A Right-Now Battle for the Future of America’s Public Lands

This post is part of our Earth Week blog series. Check back every day between now and Friday for new blog posts. 

by Stephen Nash, author of Grand Canyon for Sale: Public Lands versus Private Interests in the Era of Climate Change

America’s national park system is the most familiar component of our vast estate of federal public lands: forests and grasslands, wildlife refuges, millions of acres of rangelands. These landscapes all add up to more than a fourth of the U.S. national dirt. Earth Week 2017 finds the survival of their natural systems increasingly vulnerable, politically and biologically.

The plan long promoted by conservation biologists and environmentalists, and seriously contemplated by the federal government in the recent past, was to move toward connecting these lands to help ensure their protection from industrial exploitation and development pressures, and to enable species to adapt and migrate in the face of quickly arriving climate change.

But a powerful, well-funded political movement is pushing in the other direction: to atomize federal public lands, hand them over to the states, and privatize them. My book Grand Canyon for Sale: Public Lands versus Private Interests in the Era of Climate Change details this conflict, its origins, and its political and ideological supporters, from ranchers to billionaires. The Trump administration has been both equivocal and non-vocal on this issue so far — hard to prophesy how this map will look on Earth Week 2018, and beyond.

With Grand Canyon National Park as the foreground example, we can also see the biological threats to the future of public lands: recurring waves of imported invasive species that disrupt ecosystems, a lengthening list of endangered species whose populations steadily diminish and, especially, climate change. These factors are already transforming public lands, including Grand Canyon.

Fortunately, natural scientists and their allies spend whole careers on research and field work to mitigate these losses and plan for a radically different climatic future. Their work, too, is embattled. Many of them will celebrate Earth Day around the U.S. this weekend by taking part in a March for Science. For public lands and for science both, we’ll see what direction the coming year takes…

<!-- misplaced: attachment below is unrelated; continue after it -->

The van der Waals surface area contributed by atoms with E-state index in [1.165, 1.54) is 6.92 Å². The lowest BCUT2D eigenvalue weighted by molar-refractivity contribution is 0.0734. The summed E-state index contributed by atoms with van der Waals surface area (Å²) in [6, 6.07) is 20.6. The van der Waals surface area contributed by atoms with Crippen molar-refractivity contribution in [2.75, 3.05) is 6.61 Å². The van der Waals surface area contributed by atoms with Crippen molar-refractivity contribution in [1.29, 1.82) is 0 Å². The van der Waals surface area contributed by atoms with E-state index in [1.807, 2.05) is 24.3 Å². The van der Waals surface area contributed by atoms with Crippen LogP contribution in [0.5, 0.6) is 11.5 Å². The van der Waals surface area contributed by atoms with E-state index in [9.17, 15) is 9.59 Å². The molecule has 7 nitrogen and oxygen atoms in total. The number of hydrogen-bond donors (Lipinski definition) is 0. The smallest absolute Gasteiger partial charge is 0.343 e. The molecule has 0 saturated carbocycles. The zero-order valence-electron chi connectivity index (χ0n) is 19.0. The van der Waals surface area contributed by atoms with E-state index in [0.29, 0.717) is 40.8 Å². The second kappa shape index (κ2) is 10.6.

Stephen Nash is the author of award-winning books on science and the environment, and his reporting has appeared in The New York Times, The Washington Post, BioScience, Archaeology, and The New Republic. He is Visiting Senior Research Scholar at the University of Richmond


White People Like Hiking? Some Implications of NPS Narratives of Relevance and Diversity

By Laura Schiavo, contributing author featured in The Public Historian 38.4 

This guest post is published in advance of a forthcoming special issue on the National Park Service published by The Public Historian. The full article will appear in TPH 38.4 (November 2016). Sign up here for an email alert when the special issue becomes available.

Photo Courtesy of Ranger Doug's Enterprises
Illustration Courtesy Ranger Doug’s Enterprises

Last summer, an opinion piece in The New York Times asked, “Why Are Our Parks So White?” The lede introduced readers to a 58-year-old African American woman living in Seattle, in view of Mt. Rainier, who steers clear of the associated park for fear of what she knows she will find: “mosquitoes, which she hates, and bears, cougars and wolves, which she fears.” This is, of course, far from the first time the title question has been asked. For decades now, external critics, and the Park Service itself, have expressed repeated, and repetitive, concerns about the lack of diversity among visitors to Park Service units. This statistic, first noted in a 1962 congressional report about Americans’ engagement with outdoor recreation, has experienced a resurgence of attention in the media fueled by Park Service surveys conducted in 2000 and then again in 2009. The more recent survey found that those US residents who could name a unit of the National Park Service they had visited in the two years prior to the survey, “were disproportionately white and non-Hispanic.” As the National Park Service (NPS) approached its 2016 Centennial, articles lamented the failure of the Park Service to engage a diverse public, even given the outreach to communities of color associated with the anniversary. (See here.) This failure to connect with “nonwhite communities” is figured, in a similar article, as a threat to the Park Service’s “own long-term sustainability.”

My article, forthcoming in the November issue of The Public Historian (38.4), explores this prevailing narrative – that people of color do not visit parks “enough”– and argues that it is both reductive in its implications about what it means to visit the parks, and in its construction of race, including whiteness. The desire for a visiting population that better reflects the nation’s racial demographics is surely driven in large part by the admirable value that everyone benefit equally the “scenery and the natural and historic objects and the wild life therein” conserved by the directives of the Organic Act of 1916 that established the National Park Service. However, there are consequences to this logic that have not been carefully scrutinized. My paper looks at the argument’s embedded narratives, including the reduction of an appreciation for nature with park visitation and the implication that people of color do not share a concern for the environment. It analyzes the presumed link between park visitation and national belonging, and thus a threatened democracy in the face of unequal attendance. “A democracy can’t flourish without the participation of all of our citizens, yet some people from diverse backgrounds may not feel welcome in the parks,” according to a July 2015 Houston Chronicle article.

Illustration Courtesy Library of Congress
Illustration Courtesy Library of Congress